I look forward to seeing little Butterfly communicate more and more over the coming months!

Friday, 22 March 2013

Useful tools

I haven't posted for a while as I have been busy trying to write my dissertation, but I thought I'd post with a few thoughts on things that have helped me or others I've spoken to on the path to trilingualism.

1. The consistency question
We have certainly found that being consistent and only speaking our non-community languages to our kids has helped tremendously. After an initial effort when Dragonfly was born as I certainly hadn't been speaking French much for about 10 years, it has become second nature.
However, I'd say it's not necessarily the only approach that might work: it all depends on other factors. For instance, if you have grandparents around a lot, or spend extended periods in the relevant country, the children might get enough exposure to the languages from that.

2. Having a language in common
Many couples in trilingual families speak the community language to each other as that's the only language they share. We tend to do that too, but can also speak Russian to each other and that does help: if we make an effort to speak Russian at home it drastically increases the amount of Russian the kids hear. We also occasionally have a 'Russian breakfast' or 'Russian car journey' when we all speak Russian as that is the language the little bugs hear the least.
It also helps that we both understand what's going on when we each speak our respective languages to the kids - we don't have to translate everything or feel awkward that the other parent is left out of a conversation although we do sound like a family of mad people!
On the other hand, a friend of mind pointed out that, if you don't understand your partner's language you don't have to pretend you don't understand when the child addresses you in that language: you really don't. So this can make a 'strict' approach to utterances in the 'wrong' language come naturally.

3. Modern media
We are so lucky to be able to access media from all over the world at the touch of a button these days. Youtube is full of cartoons and films in any country, you can get apps and games in all sorts of languages, you can order books from most places to be delivered to your doorstep. Several parents I have spoken to recently do as we do and use these 'treats' as tools in their language, for instance allowing TV but only in one of the non-community languages.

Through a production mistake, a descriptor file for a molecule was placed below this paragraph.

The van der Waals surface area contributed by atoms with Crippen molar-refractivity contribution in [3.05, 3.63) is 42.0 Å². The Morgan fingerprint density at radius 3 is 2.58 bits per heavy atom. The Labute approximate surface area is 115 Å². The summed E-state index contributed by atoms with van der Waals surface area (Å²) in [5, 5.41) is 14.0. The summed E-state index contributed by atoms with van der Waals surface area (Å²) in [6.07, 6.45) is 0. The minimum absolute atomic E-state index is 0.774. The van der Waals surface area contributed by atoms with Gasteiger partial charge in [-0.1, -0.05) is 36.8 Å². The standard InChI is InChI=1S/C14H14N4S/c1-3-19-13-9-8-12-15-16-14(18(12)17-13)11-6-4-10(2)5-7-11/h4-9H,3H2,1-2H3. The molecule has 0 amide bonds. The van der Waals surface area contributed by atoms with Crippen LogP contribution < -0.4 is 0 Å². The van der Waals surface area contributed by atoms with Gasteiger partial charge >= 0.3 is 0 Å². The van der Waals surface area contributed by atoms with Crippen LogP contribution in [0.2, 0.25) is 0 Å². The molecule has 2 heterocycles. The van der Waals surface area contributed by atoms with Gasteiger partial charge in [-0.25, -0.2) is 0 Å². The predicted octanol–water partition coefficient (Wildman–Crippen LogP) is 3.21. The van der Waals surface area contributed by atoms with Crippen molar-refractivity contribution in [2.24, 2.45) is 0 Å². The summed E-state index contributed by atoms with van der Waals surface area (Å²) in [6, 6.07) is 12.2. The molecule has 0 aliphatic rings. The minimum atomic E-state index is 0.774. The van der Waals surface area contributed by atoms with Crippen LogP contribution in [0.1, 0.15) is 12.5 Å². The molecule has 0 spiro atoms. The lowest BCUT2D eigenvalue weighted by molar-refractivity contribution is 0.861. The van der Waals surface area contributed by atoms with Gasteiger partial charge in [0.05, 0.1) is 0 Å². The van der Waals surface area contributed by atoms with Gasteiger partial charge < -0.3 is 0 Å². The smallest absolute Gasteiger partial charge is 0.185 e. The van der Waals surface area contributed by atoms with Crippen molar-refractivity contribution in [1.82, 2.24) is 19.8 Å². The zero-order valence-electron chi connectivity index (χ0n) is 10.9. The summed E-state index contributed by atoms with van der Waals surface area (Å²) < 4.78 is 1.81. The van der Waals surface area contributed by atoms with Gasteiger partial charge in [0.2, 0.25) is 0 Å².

4. Fun fun fun!
Related to the above, we find that the more fun the kids have with their languages, the better. The other day, they were watching a slapstick Soviet comedy from their dad's childhood and they were delighted.  Both Dragonfly and Bee love singing all the French songs from my childhood (as well as some additional ones we've discovered on various family CDs). If we go on holiday to France or Russia, we take them to as many fun things that involve language as possible: this could be the theatre, puppet shows, the circus, ski lessons, museum talks, arts and crafts activities etc. If we're in the car, we'll listen to hours of audiobooks in all three languages - it makes long journeys so much easier! Bee loves games so we play lots of games with him and many of these involve a lot of talking. Bee has also discovered football and as this is definitely his dad's thing and not mine, he has to speak to his dad in Russian to discuss the latest scores and request that they watch clips of the latest games.